Designing Policies to Open Trade

28 Pages Posted: 27 Apr 2000 Last revised: 23 Jan 2002

See all articles by Robert C. Feenstra

Robert C. Feenstra

University of California, Davis - Department of Economics; National Bureau of Economic Research (NBER)

Tracy R. Lewis

Duke University, Fuqua School of Business-Economics Group; National Bureau of Economic Research (NBER); Duke University - Department of Economics; Duke Innovation & Entrepreneurship Initiative

John McMillan

CESifo (Center for Economic Studies and Ifo Institute)

Date Written: February 1990

Abstract

In this paper we consider recent proposals to auction U.S. import quotas. using the funds so obtained to encourage relocation out of the protected industries. We argue that the information available to the government, or lack thereof, is a critical factor in understanding these policies. In a world or full information, it makes little sense to use auction quotas rather than tariffs. Similarly, it is unclear why an elaborate program of temporary protection is needed, rather than immediately opening trade and compensating people with an income transfer. When the government has Limited information, however, these policies become quite sensible and may even be optimal.

Suggested Citation

Feenstra, Robert C. and Lewis, Tracey R. and McMillan, John, Designing Policies to Open Trade (February 1990). NBER Working Paper No. w3258. Available at SSRN: https://ssrn.com/abstract=226704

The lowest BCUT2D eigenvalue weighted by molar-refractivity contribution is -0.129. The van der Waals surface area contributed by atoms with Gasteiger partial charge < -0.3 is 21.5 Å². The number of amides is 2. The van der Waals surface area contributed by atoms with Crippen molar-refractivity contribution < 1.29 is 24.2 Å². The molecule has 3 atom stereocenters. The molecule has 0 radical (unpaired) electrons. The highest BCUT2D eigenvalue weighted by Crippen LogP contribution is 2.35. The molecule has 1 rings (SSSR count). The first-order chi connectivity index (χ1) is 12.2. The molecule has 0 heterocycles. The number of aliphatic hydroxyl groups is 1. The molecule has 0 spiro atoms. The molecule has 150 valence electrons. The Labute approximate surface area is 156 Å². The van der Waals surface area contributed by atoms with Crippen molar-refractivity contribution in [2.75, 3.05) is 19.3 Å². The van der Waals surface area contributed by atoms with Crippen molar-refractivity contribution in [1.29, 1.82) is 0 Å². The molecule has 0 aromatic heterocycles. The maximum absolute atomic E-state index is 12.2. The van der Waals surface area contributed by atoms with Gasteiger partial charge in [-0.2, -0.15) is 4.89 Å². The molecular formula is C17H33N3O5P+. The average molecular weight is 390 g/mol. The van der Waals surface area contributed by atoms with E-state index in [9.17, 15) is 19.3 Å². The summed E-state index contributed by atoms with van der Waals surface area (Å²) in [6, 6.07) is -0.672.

Robert C. Feenstra (Contact Author)

University of California, Davis - Department of Economics ( email )

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National Bureau of Economic Research (NBER)

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Tracey R. Lewis

Duke University, Fuqua School of Business-Economics Group ( email )

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National Bureau of Economic Research (NBER)

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Duke University - Department of Economics ( email )

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Duke Innovation & Entrepreneurship Initiative ( email )

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John McMillan

CESifo (Center for Economic Studies and Ifo Institute)

Poschinger Str. 5
Munich, DE-81679
Germany

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